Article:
Lady golfers pull epic Asiad coup
Yuka Saso, Kaye Louis Go, Bianca Pagdanganan of team Philippines. Asiad PHI Media Pool
JAKARTA – The national anthem was sung twice with pride and fervor in a paradise of a golf course at the heart of the city where two young Filipina bets fashioned out a pair of epic championship rounds for a major golf coup the country had never seen in the entire history of the Asian Games.
Yuka Saso and Bianca Isabel Pagdanganan sizzled from tee to green in their similar final-rounds of six-under-par 66s that produced no less than two gold and a bronze medals in a thrilling end in the 72-hole Asiad golf championships at the Pondok Indah golf course.
It’s grand two-gold sweep in women’s golf that propelled Team Phl notches all the way up to No. 14 in the medal race after it had fallen down to 24th on dull moments early in the day.
Thanks to the heroics of the Phl ladies golf team that also included Lois Kaye Go, the contingent has surpassed its showing the last time in Incheon in 2014 (one gold and 11 bronzes) and is now also assured of its best performance since the country produced four gold, six silver and nine bronze medals in Doha in 2006.
The Philippines skyrocketed past Southeast Asian rivals Singapore (2-2-9), Cambodia (2-0-1) and Malaysia (1-4-4) with a 3-0-10 tally also counting the bronze medals snared by Dines Dumaan and Jefferson Rhey Loon in pencak silat.
There’s no change atop the leaderboard with China at 72-55-32, followed by Japan 37-32-44, Korea 25-28-36, Iran 14-13-10 and host Indonesia 11-12-19.
Saso, Pagdanganan and Go joined forces to deliver a first Asiad golf team championship for the Philippines.
And with her sizzling closing round of 66 capped by a climactic eagle in the final hole, Saso, the reigning national women’s champ, emerged only the second individual golf gold medalist for the country since Ramon Brobio reigned supreme in the men’s side in 1986 in Seoul.
The final-day blitzkrieg was also spiked by Pagdanganan’s bronze-medal feat in women’s individual that she achieved on a sudden death versus Japanese Ayaka Furue.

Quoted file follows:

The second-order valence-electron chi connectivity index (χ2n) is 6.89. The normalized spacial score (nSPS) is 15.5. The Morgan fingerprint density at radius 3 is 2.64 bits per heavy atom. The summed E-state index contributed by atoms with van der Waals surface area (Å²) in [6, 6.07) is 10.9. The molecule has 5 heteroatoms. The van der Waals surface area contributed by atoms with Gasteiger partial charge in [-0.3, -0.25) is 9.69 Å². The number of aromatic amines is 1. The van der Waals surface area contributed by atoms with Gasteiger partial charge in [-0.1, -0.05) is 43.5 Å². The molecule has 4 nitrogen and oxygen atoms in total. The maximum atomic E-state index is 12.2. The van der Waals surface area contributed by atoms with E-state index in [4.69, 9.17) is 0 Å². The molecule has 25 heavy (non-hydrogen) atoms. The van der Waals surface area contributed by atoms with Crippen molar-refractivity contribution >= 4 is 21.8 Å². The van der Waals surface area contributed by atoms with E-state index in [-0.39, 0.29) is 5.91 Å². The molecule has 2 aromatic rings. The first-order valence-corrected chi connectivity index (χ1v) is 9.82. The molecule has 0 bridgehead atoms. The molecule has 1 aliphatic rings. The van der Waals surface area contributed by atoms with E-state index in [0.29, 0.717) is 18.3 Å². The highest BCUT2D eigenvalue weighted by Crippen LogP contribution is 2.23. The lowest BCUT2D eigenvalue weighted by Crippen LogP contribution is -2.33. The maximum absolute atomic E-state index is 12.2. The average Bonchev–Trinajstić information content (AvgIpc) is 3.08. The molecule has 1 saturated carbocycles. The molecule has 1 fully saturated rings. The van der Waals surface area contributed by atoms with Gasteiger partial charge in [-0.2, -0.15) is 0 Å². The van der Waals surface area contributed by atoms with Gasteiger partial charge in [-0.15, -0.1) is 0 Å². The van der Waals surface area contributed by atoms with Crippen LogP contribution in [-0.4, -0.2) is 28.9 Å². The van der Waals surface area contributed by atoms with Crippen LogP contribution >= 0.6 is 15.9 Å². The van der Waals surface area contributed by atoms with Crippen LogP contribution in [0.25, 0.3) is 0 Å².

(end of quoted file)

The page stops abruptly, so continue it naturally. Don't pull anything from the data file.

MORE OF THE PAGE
“This was predicted from four years ago. The program started four years ago, and the result is right here,” said golf official Pepot Inigo.
“We owe a lot to the MVP Group. It’s on them why our team improved. It’s a wonderful feeling to win both the team and individual gold on top of the bronze,” said Caloy Coscolluela, the NGAP president.
Nine shots off the pacesetting Chinese team through 54 holes, non-playing captain Bones Floro said: “Strange things happen in golf.”
And strange things did happen Sunday fuelling a stirring rally by the Phl women’s team.
“I just never lost faith in myself and I never doubted this team right from the beginning. We are all fighters and we fought really hard out there for the country,” said Saso, with a winning card of 13-under 275 in the individual play with her rounds of 71-69-69-66.
Four shots off in individual play before the round, Saso rattled in three birdies in the front nine then strung up three straight birdies from No. 13 to eventually catch up with Liu Wenbo.
And it became a virtual playoff match that the eventual gold-medal winner won on a dramatic double-bogey/eagle windup.
Falling behind by two after the double-bogey on No. 17, the 17-year-old Filipina-Japanese recomposed herself and came through with the winning eagle on a wondrous second shot and an 18-foot putt from the fringe.
Truly strange, Saso even won by three as the erstwhile Chinese leader dumped her gold-medal hopes on a drive to the water, signing with a quadruple-bogey on the par-5 closing hole.
Pagdanganan, fresh from a title run with the University of Arizona in the US NCAA, also proved a big key in their come-from-behind triumph on her own 66 highlighted by four birdies in the last seven holes.
She struggled with earlier rounds of 72-70-71 before getting into a great championship groove.
The Philippines closed out with a 132 for a 22-under 554 total in team competition, beating the Koreans by three as the Chinese dropped down to third with a woeful 145 for 558.
Japan, China and Korea finished first, second and third in men’s play where the Philippines limped to an eighth-place finish with a one-over total. Lloyd Jefferson Go was the best finisher in individual play with a 69-285, eight off the gold-medal winner.
The achievements of the lady golfers more than made up for the losses of Filipino bets on other battlefronts.